Tears of the Prophet
- 2 oz. orange vodka
- 3 oz. pomegranate juice
- Fresh mint leaves to garnish
- Pour vodka and pomegranate juice into a cocktail shaker and add ice. Shake vigorously and pour into a chilled Martini glass. Garnish with fresh mint leaves.
I am not someone who wishes I were still 21. Or even 29. I could have skipped the decade after 19 and happily ended up at 30. Sure, I had fewer wrinkles in my 20s and could sleep in on weekends, but I had almost no money and even less self-confidence. I worked at a series of unstable ad agencies, and I was suffering from unsuitable boyfriends and the breakups that followed.
Luckily, I had friends willing to put up with my stream of complaints, and for a while, my friend Mick had a weekly ritual of Friday happy hour at Parallel 33 in Mission Hills. This was back in 2001, when Washington Street was still charming, before the Gathering burned in the fire and Phil’s BBQ moved to the Sports Arena area. It was wintertime and always dark when we met, or at least that’s how I remember it, although that might be due as much to those dark times as to the time of year.
Mick, his friend Ralph, and I were an anomaly in the upscale restaurant. Most people came in to eat, but we couldn’t afford the entrées. Instead, we stayed in the bar and ordered pita and hummus, or sometimes ahi poke. But, really, we were there for the drinks.
Ralph knew the bartender, a fellow runner named Scott who had traveled around the world and could juggle three cocktail shakers at once.
“Hey,” Scott said to me one night as I climbed onto the bar stool between Mick and Ralph. “Tears of the Prophet?”
“Of course,” I said and watched as Scott filled the shaker with ice, Absolut Mandrin, and pomegranate juice. He shook it with his right hand, while with his left he poured three Martinis, which a waitress whisked away. Scott placed a mint leaf in my glass and pushed it toward me.
Ralph, Mick, and I raised our drinks. “To the bartender,” Mick said, and Scott bowed his head and smiled. As always, the first sip was heavenly. It tasted like going back in time, maybe to New York in the ’40s, when glamour was easier to find, or at least not hidden by a Starbucks or a strip of condos, like the ones springing up down the block.
Mick said something funny and I laughed. There was a mirror over the bar, and my own happy face surprised me. I stared for a second at my reflection and then at an older couple in their 50s who were entering the restaurant. The woman had an expensive haircut, and a gorgeous cashmere wrap draped her shoulders. She must have felt me looking because she turned for a second and caught my eye. I looked down, suddenly self-conscious of my cheap shoes and wrinkled Old Navy suit.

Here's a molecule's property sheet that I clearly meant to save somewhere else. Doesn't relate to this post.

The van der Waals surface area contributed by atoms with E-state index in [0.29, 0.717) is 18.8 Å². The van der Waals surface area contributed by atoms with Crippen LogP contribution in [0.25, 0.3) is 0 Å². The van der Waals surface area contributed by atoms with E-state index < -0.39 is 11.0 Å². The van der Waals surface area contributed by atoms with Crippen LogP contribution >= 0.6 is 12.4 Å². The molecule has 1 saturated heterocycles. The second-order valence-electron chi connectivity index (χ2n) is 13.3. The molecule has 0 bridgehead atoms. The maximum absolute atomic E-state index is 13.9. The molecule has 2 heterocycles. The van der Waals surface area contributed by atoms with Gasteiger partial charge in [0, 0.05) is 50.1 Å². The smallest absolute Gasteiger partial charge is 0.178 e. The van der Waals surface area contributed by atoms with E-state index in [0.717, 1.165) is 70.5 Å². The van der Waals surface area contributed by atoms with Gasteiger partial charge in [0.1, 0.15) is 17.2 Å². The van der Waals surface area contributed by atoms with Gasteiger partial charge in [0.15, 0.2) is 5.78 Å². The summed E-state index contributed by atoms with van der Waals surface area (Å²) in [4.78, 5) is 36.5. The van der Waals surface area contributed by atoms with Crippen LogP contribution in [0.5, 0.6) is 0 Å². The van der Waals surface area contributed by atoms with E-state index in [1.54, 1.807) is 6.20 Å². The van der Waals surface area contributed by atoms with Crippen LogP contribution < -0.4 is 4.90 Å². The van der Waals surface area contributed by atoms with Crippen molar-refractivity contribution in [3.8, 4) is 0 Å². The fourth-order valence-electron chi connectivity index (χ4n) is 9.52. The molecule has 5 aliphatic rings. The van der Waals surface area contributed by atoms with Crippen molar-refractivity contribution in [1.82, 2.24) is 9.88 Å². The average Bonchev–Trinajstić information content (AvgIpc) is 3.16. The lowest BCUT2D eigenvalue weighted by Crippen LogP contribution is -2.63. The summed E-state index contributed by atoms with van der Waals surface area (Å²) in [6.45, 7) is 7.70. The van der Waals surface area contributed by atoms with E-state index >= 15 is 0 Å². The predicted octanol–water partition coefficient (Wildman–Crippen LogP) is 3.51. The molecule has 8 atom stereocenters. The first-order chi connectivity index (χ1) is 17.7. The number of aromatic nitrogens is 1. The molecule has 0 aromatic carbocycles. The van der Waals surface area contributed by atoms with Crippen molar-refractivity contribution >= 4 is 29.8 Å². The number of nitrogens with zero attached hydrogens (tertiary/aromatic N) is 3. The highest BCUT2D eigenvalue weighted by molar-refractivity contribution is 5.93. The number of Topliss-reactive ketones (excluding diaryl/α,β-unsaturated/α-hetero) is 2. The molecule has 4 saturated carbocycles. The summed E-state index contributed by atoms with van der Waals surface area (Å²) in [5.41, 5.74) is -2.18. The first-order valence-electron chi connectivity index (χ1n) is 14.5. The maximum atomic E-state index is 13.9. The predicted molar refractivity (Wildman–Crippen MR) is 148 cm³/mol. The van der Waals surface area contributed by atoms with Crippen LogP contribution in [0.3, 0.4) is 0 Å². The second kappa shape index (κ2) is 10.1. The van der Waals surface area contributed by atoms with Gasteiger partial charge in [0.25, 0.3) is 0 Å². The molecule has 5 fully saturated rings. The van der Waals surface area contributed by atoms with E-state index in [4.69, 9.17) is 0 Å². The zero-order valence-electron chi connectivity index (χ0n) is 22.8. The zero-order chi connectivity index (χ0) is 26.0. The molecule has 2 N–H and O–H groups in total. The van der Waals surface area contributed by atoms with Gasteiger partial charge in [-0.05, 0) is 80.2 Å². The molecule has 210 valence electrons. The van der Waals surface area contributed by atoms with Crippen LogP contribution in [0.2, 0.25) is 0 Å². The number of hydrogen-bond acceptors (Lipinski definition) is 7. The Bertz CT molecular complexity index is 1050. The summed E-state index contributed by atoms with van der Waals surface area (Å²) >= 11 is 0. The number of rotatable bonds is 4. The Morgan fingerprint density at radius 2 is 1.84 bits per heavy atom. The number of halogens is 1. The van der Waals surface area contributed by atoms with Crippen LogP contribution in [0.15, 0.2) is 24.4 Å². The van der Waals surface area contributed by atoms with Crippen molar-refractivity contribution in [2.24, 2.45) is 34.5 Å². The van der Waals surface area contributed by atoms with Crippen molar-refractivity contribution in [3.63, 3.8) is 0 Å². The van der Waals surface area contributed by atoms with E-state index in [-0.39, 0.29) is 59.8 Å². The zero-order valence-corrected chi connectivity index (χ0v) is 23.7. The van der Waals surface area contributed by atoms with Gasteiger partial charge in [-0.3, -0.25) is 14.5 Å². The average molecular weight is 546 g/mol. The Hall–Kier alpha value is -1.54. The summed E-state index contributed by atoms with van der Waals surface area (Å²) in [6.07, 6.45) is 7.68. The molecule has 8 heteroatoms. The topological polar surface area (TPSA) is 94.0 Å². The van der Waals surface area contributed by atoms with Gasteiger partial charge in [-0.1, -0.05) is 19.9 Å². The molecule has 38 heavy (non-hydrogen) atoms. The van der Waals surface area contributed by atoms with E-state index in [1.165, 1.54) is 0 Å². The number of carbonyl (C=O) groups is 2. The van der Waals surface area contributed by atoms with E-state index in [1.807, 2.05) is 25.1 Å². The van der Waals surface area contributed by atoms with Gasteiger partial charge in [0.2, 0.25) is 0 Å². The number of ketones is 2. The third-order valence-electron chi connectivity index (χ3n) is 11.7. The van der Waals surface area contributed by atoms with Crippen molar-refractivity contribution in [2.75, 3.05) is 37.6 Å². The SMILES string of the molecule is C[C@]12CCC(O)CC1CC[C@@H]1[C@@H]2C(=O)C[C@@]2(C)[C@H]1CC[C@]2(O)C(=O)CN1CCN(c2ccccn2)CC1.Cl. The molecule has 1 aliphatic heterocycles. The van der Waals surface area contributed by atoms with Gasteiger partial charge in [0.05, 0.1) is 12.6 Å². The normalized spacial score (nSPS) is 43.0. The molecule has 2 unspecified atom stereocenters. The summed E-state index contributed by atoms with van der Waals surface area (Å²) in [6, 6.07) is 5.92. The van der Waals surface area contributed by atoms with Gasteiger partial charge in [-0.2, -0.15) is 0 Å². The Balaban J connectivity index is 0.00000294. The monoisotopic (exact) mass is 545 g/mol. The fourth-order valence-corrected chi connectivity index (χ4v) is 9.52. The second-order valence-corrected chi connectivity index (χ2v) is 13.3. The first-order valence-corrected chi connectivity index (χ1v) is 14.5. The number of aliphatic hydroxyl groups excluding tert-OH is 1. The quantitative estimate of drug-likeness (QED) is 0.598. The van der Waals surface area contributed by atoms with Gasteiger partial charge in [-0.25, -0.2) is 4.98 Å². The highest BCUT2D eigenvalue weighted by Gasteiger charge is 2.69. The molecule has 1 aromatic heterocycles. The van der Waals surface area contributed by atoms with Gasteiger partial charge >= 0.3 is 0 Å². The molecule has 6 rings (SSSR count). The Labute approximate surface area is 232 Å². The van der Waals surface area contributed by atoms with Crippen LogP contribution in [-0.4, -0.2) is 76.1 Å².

A longing wound through me then, tangled with shame. I wanted to be that woman. I wanted her seat by the window, her husband, her life. For years I had prided myself on my independence, but really all I wanted was to be with someone who liked me back, someone who would stay with me, who would call when he said he would and tell me I looked beautiful in the candlelight. How had my dreams become so small?
Scott turned to me again and refilled my glass with his shaker. “On the house,” he said. “The benefits of front-row seats.” He went back to the conversation with Mick about his latest six-month trip to Central America. As he filled two glasses with gin, he talked about the surf off the coast of Belize.
“How do you do that?” I asked him. “How do you just pick up and travel for half the year?”
Scott shrugged. “I bartend for a while, save up money, and go. Don’t you have a passport?”
“Then what’s stopping you?”
I caught my reflection again in the mirror, as well as the reflection of the couple seated behind us. My own reasons were stopping me: my childish desire to be safe, to be taken care of. Instead of a life of adventure, I had chosen a cheap suit and a lousy job, thinking all the while that someone — some man — would ride in to save me. Instead of tasting real freedom, I settled for exotic drinks and someone else’s stories.
And yet, I was also aware that I was only 28. I could still travel to Central America. I could join the Peace Corps or go to grad school. I could get another job. I could move to a new town and start over. I could save myself.
Two years later, when I turned 30, I did just that. Because I am not the type to jet off to another continent, I took the most banal option. I got a new job and asked for more money than I thought I deserved. I raised my standards and no longer dated losers. I stopped longing for someone else’s life. Slowly, I became happy inside my own.
Eventually, I got married — to a man named Scott who has traveled the world and owns three cocktail shakers. My husband has never had a ponytail or surfed in the Caribbean, but he makes a mean Martini. And sometimes, as he pours me a Cosmopolitan, I think of the other Scott — the first Scott — that bartender who made me a drink that tasted like freedom and who told me how to get it.
Editor's note: Parallel 33 recently closed.